There once was a time when radio mattered, when radio could “break” new artists and influence the way their local listeners reacted to new bands and new sounds. For audiophiles, music lovers, and cultural historians who want to get a sense of what it was like when radio still had some commercial clout, I recommend the prize-winning documentary We Want The AirWaves – The WFNX Story.
WFNX was the first “alternative rock” radio in Boston, MA. Owned by Stephen Mindich, who also owned the alternative newspaper, The Boston Phoenix. WFNX was originally envisioned as a radio version of the newspaper. But along with WFNX’s first employee, news director Henry Santoro, came the disc jockeys from SPIT and METRO where Santoro worked as a bartender. I, too, was part of this scene – I was SPIT and METRO’s official photographer from 1977 through the mid 80’s.
Like all recorded histories, We Want The Airwaves tells its tale with some bias – while WFNX was part of the rock scene in the late 70’s and 80’s, it was only part of the cultural nexus that was the Boston music scene, which included the clubs and the bars, and the scene-makers themselves. In many ways WFNX was the cultural extension of the new wave of music and disc jockeys that had begun with WMBR, MITs college radio station.
WMBR was originally WTBS, whose call letters were purchased by Ted Turner for his new cable TV super-station. The influx of funds bought WMBR better equipment and a bigger transmitter, which increased WMBR’s reach, both geographically and culturally. WMBR’s “Late Riser’s Club” was the first and most influential “punk rock” radio program in Boston. Started by Thom Lane, who was in many ways the Godfather of the entire Boston punk music scene, the program is still on every weekday morning via WFNX Internet site.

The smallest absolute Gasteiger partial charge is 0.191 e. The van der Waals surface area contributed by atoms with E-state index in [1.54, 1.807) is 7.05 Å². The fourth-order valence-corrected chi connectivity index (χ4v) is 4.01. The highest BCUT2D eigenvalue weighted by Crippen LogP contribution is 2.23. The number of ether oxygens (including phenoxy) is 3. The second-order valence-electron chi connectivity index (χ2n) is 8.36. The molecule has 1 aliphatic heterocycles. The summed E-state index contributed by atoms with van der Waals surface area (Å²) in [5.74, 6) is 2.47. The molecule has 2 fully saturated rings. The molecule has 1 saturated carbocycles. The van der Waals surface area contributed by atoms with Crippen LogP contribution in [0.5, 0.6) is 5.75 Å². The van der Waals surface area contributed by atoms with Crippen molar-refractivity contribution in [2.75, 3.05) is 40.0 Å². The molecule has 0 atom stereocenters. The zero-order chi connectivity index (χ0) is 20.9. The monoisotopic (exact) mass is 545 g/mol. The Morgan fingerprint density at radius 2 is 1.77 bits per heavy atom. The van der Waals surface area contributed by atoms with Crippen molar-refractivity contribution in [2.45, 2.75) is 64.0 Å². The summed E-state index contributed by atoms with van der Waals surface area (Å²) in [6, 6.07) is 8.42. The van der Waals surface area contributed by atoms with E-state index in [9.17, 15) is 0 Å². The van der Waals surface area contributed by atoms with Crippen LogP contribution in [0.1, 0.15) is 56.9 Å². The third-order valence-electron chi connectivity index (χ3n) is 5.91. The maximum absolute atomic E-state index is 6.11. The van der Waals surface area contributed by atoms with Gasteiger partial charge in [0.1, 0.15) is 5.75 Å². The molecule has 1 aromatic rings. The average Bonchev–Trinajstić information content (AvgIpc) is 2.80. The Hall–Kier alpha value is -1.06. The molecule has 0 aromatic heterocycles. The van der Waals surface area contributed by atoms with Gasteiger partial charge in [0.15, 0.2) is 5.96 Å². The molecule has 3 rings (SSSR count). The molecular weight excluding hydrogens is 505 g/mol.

Although WFNX was certainly an important part of the Boston music scene in the period from the mid 70’s till its sale in 2012, it wasn’t the big dog in town – that role was filled by WBCN, who were one of the originators the AAA (album oriented rock) format, and slowly evolved into new wave, punk, and alternative music. Much of WBCN’s musical evolution was as a direct result of their station manager, Oedipus, who originally worked as a DJ at WMBR. And while there was definitely a competition between WBCN and WFNX, it was a friendly one, since everyone knew each other, and would socialize most nights at SPIT, METRO, The Rat, or The Paradise.
I got my copy of We Want The Airwaves through a KickStarter funding campaign designed to enable the film’s creator, Jason Steeves, to produce a DVD version of the film. It funded, and I got my copy. So far, it’s not yet available for purchase on Amazon or available for streaming via NetFlix but that will happen soon. In the meantime you can go to the film’s Facebook page to see when it will be commercially available.
That should be soon, I hope…